This is a 9.5 mile green walk, heading from the suburbs of West Finchley, through Hampstead Garden Suburb, Hampstead Heath, Primrose Hill, Regent's Park and into the centre of London. Over 80% of this walk is through river valleys, heath and parks.
1. Harry Beck (1902–1974), creator of the London Underground map, lived at 60 Courthouse Road (just along from Courthouse Gardens), close to West Finchley Underground station. His house overlooks the Northern line.
2. The Dollis Brook Viaduct. This 13-arched brick viaduct, built in 1863 for steam locomotives, now carries Northern line underground trains to and from Mill Hill East. At 18 metres tall, it is the highest point, above ground, on the Underground network.
3. La Délivrance, a social realist statue, sculpted by Emile Guillaume, was presented to the Finchley Urban District Council in 1927, by the newspaper publisher Viscount Rothermere, to celebrate the end of the First World War. It was located at this intersection, on the North Circular Road, as Rothermere would often pass by en-route to visiting his mother in Totteridge.
4. Hampstead Garden Suburb was devised by Dame Henrietta Barnett and founded in 1907, as an alternative to the urban sprawl that was enveloping London’s green belts. Sir Edwin Lutyens was appointed as consultant architect and a picturesque housing plan was created around open green spaces and a hill. The suburb lacks any social amenities of shops, pubs or cafes but it does have two monumental churches on Central Square, St Jude and the Free Church (both designed by Lutyens) plus a school, named after the suburb’s founder. The original vision, of housing for all classes, has long since evaporated and the buildings are now extremely desirable, expensive residences.
5. Hampstead Heath Extension was created out of farmland acquired by Hampstead Garden Suburb Trust. It is now an area of largely grass, playing fields and streams that connects the Suburb to Hampstead Heath.
6. Hampstead Heath, referred to in Domesday Book, as Hemstede, covers 320 hectares and comprises of rolling grassland, trees, 25 ponds, streams, three natural swimming pools, a lido and a running track. It is the largest public space in north London. The heath sits upon a sandy and clay ridge and is the source of four rivers; Brent, Tyburn, Westbourne, and Fleet. The latter three flow directly into the Thames. There are numerous interconnecting paths across the Heath. Follow the route to Hampstead Heath station or the Royal Free Hospital on Pond Street.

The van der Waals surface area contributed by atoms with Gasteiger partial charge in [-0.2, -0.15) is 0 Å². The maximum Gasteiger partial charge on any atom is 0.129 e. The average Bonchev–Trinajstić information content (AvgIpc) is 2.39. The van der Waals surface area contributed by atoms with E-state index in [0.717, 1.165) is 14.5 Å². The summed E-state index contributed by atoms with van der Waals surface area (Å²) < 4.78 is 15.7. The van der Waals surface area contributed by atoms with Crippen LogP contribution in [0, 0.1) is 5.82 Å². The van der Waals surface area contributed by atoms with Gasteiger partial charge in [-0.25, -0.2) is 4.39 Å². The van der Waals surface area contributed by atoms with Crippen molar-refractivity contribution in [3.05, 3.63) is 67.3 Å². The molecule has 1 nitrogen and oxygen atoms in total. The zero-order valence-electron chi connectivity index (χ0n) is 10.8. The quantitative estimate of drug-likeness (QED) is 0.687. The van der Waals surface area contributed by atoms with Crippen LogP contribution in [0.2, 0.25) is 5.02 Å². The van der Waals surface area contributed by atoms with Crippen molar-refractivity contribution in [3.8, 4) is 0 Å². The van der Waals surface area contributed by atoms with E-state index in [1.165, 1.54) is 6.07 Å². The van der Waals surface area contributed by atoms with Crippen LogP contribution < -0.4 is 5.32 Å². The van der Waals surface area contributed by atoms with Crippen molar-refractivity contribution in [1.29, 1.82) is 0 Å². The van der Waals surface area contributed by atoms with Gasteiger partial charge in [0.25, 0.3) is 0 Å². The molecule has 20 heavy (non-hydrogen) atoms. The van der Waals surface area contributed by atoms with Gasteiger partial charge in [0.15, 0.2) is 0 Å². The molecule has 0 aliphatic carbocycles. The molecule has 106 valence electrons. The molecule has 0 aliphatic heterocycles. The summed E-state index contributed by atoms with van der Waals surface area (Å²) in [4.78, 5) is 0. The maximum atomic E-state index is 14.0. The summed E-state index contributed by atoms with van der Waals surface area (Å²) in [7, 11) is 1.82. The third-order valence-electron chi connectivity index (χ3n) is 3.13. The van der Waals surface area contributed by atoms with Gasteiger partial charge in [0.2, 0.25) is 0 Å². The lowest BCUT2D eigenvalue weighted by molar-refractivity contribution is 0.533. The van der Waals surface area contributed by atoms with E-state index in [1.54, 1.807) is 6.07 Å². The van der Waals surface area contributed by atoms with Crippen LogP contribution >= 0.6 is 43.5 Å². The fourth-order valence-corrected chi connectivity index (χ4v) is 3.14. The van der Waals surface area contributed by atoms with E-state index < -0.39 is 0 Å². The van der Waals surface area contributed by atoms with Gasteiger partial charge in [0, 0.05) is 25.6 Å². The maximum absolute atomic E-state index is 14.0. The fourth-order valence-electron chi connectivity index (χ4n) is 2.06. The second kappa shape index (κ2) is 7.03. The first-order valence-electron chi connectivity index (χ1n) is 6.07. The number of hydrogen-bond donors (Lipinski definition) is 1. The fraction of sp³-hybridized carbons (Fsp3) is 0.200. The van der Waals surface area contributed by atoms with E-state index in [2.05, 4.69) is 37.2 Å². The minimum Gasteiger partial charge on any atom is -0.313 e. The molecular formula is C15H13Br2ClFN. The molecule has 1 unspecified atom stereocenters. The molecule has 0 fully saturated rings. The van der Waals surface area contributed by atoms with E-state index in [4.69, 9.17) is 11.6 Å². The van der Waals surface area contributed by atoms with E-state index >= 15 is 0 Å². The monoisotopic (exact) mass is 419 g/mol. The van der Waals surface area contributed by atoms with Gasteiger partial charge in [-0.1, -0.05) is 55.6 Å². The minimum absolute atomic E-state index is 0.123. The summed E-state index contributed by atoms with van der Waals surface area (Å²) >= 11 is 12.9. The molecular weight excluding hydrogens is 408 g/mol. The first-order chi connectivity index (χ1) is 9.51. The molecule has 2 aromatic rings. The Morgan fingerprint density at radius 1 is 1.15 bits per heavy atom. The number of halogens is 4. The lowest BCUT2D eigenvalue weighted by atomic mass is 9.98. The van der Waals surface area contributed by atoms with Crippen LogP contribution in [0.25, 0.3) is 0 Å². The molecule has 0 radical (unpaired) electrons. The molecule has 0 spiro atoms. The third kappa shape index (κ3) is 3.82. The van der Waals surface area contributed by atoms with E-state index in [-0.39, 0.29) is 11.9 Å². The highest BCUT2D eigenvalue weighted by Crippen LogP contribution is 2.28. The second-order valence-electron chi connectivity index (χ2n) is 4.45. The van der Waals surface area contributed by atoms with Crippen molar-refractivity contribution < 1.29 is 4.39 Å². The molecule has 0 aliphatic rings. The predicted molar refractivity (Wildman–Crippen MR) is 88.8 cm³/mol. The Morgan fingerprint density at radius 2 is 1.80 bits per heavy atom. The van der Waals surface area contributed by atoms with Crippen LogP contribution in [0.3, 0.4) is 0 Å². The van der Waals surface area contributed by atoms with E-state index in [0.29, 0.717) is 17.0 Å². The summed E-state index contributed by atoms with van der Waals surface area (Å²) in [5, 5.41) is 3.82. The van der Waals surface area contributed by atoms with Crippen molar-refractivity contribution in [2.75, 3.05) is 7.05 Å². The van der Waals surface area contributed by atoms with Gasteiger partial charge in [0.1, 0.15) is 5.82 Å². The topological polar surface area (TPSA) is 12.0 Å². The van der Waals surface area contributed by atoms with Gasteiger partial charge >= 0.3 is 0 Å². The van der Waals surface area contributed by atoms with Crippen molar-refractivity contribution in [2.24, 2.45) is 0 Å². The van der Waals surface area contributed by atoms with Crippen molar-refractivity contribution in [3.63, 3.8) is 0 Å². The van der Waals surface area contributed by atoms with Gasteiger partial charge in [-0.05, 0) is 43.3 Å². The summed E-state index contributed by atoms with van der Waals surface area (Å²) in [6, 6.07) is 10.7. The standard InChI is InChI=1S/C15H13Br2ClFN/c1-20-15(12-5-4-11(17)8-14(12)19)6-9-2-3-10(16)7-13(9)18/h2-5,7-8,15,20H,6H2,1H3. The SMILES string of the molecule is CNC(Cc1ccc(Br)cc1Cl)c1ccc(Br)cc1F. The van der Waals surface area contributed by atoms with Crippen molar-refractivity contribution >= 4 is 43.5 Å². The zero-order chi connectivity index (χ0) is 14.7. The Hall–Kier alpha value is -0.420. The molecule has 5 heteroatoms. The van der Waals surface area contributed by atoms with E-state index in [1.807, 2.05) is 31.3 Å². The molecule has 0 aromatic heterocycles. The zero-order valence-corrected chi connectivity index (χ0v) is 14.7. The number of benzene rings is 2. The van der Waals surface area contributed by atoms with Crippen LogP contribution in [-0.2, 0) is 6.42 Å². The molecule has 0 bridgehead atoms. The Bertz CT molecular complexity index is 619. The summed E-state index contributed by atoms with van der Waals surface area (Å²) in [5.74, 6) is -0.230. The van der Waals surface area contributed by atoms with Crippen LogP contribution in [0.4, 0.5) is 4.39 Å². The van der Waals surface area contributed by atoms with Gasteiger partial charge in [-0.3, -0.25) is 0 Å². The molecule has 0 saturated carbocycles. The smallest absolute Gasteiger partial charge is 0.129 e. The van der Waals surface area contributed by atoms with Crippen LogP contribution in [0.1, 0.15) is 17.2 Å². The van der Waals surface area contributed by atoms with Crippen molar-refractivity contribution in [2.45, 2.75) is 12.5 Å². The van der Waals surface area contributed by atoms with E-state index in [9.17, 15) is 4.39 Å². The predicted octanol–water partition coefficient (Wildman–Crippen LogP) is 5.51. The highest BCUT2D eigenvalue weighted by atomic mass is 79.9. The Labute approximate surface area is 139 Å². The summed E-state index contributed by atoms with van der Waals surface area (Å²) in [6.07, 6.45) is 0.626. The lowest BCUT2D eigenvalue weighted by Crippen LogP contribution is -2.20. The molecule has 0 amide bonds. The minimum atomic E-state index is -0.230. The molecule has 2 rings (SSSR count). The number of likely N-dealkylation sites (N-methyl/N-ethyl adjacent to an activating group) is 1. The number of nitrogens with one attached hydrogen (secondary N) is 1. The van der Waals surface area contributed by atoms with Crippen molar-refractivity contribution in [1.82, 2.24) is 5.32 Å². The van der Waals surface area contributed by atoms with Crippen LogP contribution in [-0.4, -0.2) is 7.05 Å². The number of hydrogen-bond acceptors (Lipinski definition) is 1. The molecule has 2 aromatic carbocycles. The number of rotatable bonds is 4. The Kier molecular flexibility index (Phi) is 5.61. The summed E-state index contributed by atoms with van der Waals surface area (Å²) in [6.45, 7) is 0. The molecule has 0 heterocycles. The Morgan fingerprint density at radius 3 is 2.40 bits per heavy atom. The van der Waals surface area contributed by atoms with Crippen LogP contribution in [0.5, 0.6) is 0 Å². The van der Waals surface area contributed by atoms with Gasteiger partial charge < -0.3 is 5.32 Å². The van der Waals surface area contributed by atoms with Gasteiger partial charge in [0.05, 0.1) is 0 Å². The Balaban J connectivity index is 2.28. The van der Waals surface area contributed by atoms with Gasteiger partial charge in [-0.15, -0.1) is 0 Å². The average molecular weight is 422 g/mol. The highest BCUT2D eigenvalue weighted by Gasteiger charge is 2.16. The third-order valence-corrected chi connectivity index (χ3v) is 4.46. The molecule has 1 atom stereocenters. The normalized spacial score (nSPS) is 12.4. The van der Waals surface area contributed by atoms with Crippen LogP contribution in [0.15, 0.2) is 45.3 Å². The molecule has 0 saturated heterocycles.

7. Primrose Hill is, at 78 metres above sea level, renowned for its fantastic views over London and beyond. Once a part of Henry VIII’s hunting ground, the hill has given its name to the ‘village’ located to the north and east.
8. The 8.5-mile Regent’s Canal opened in 1820, as an industrial waterway to connect the Grand Junction Canal at Paddington to the River Thames at Limehouse. It closed as a working canal in the late 1960s. The towpath is now a popular walking, jogging and cycle path. This section of the canal, located within a cutting through the northern rim of the Regent’s Park, has a splendid rural feel to it. At times, on the towpath — with just the trees, the water, moorhens, an occasional narrowboat and a few walkers — it is hard to believe you are within major capital city.
9. Regent’s Park is a public space within a mile of central London. In the early 1800s, the park was laid out by John Nash, with the assistance of Decimus Burton. It now consists of a zoo, a boating lake, sports pitches, a former industrial canal, an open-air theatre and the residence of the US Ambassador. The park perimeter is lined with many fine Regency stucco terraces and buildings.
David Fathers is author/illustrator of The London Thames Path (Frances Lincoln)